All you need to know about my visit to Berlin is that after 6 days, I deliberately missed my flight and booked another one for the following week. When I told a friend from home about my change of plans he said “well that’s an ‘I’ve fallen in love’ statement if ever there was one”. He was right. I freaking adore this city.
For the first couple of days though I couldn’t figure the place out. I’ve been to numerous European capitals and they all kind of have the same thing in common. They tend to be quite grand and opulent with beautiful well-kept buildings and streets. The famous sights are clustered together in the old centre of the city. Streets are narrow and winding but it makes the place highly walkable and great to explore. There’s also usually evidence of hundreds if not thousands of years of history. But here I was in the capital city of the economic superpower that is modern day Germany and the best word to describe it was ugly. Grim. Grey. Concrete buildings from the 1960s. Construction sites and overgrown abandoned warehouses. And also pretty filthy. Broken glass, rubbish and grafitti everywhere. Even the water in the River Spree looked rank. To me it was definitely more reminiscent of somewhere like Bucharest rather than London or Madrid. Inexplicably though, there was something about it that drew me in. A youthful energy and hedonistic yet lazy way of life (which totally appeals to me right now). A closer look at the city revealed how the events of the past 80 years were so prominently displayed and revered that it seemed like Germany is afraid to forget them. And as I’m a huge history geek this made me very happy indeed! 😄
The explanation for Berlin’s appearance is of course during WWII the Allies bombed the city flat. Then Germany was split in two, East and West, and Berlin into four… because Soviet Russia feared corruption of their communist values by the capitalist West, a wall was built to separate the two which divided the city for almost 30 years. What I can’t get over us how recently all of this happened; the wall came down in 1989 which is during my brothers’ lifetimes! Isn’t history supposed to have happened a long time ago? What exists today is an extremely intriguing mix of east meets west, former Soviet oppression leading to over-enthusiastic free expression from hipsters… it was so much fun getting under the skin of this city. The best way of understanding the place is, in my opinion, by visiting the museums. So this first post is about that.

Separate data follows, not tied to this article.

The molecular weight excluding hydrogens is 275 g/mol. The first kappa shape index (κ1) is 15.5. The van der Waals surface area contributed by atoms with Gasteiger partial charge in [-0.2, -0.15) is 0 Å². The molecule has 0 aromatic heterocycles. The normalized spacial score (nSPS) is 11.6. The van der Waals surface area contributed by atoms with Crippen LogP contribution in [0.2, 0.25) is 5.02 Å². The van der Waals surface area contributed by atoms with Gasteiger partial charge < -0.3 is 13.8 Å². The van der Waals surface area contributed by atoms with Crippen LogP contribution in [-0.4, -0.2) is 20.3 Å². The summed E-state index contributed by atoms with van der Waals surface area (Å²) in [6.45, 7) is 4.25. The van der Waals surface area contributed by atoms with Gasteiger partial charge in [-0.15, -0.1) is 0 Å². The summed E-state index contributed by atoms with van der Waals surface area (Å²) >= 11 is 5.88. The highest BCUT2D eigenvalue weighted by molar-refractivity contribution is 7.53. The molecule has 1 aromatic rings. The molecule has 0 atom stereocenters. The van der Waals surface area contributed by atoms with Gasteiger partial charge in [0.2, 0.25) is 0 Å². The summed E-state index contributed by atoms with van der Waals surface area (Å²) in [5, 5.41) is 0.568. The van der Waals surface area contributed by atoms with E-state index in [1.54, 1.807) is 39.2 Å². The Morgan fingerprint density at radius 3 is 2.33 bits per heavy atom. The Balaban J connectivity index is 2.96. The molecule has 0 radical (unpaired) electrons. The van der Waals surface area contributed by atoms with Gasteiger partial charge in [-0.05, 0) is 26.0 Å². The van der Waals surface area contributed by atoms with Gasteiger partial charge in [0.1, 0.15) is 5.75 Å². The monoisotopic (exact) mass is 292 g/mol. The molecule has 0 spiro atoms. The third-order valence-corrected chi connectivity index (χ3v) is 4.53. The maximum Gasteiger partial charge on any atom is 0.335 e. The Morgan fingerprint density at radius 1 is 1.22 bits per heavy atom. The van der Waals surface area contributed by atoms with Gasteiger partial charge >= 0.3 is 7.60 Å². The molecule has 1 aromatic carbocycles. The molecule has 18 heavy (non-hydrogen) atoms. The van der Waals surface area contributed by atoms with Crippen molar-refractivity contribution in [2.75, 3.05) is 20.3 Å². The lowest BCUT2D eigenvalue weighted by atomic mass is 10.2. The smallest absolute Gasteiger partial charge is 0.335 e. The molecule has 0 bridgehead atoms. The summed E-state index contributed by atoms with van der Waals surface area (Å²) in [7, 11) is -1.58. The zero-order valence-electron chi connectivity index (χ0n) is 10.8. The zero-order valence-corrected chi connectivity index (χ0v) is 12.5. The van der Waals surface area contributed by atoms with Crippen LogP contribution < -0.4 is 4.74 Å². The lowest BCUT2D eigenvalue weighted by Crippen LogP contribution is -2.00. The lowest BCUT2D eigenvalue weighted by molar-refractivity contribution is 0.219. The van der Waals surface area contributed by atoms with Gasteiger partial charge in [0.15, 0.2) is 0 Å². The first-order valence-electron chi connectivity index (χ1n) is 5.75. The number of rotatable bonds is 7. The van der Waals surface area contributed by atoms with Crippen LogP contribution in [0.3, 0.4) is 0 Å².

Naturally one of the most important places I had to visit was Checkpoint Charlie. If you don’t know what that is, I’m kind of embarrassed, cus that means you don’t get why I named my blog that either. Checkpoint Charlie was the most famous border crossing between East (Soviet controlled) and West Berlin (the American sector). The location would witness key events in the Cold War and the splitting of and reunification of Berlin. There’s not a lot to see now as it was understandably destroyed when the wall came down, but a little cabin has been reconstructed, and next to it is the Museum Haus am Checkpoint Charlie, where I spent three very happy hours one evening. It has loads of exhibits on divided Berlin, and ways in which people smuggled themselves across the wall; tunnels, hollowed out surfboards, fake passports – as well as first person accounts of how the split affected their lives. It told of families who were separated for decades and the figures who in small ways tried to help them. It was an excellent museum and if you’re ever in Berlin you have to go!
Another good museum I checked out was the Topography of Terror, a cold and imposing block of concrete built on the former site of the Gestapo headquarters. It contained exhibitions detailing the Nazi regime’s rise to power and their increasing oppression and persecution of the German people. Obviously not the most cheerful of topics but definitely something that needs to be remembered! Outside there was a special exhibition on the invasion of Poland and the destruction of Warsaw. Again I find it incomprehensible that this happened just 70 years ago.
I’ve always wondered how it must feel for German people today to dwell upon the events that occurred. I think its incredible and admirable that they’ve built their capital city to be one huge monument to what happened. You can’t escape the history here. And that’s probably the thing I liked about it the most!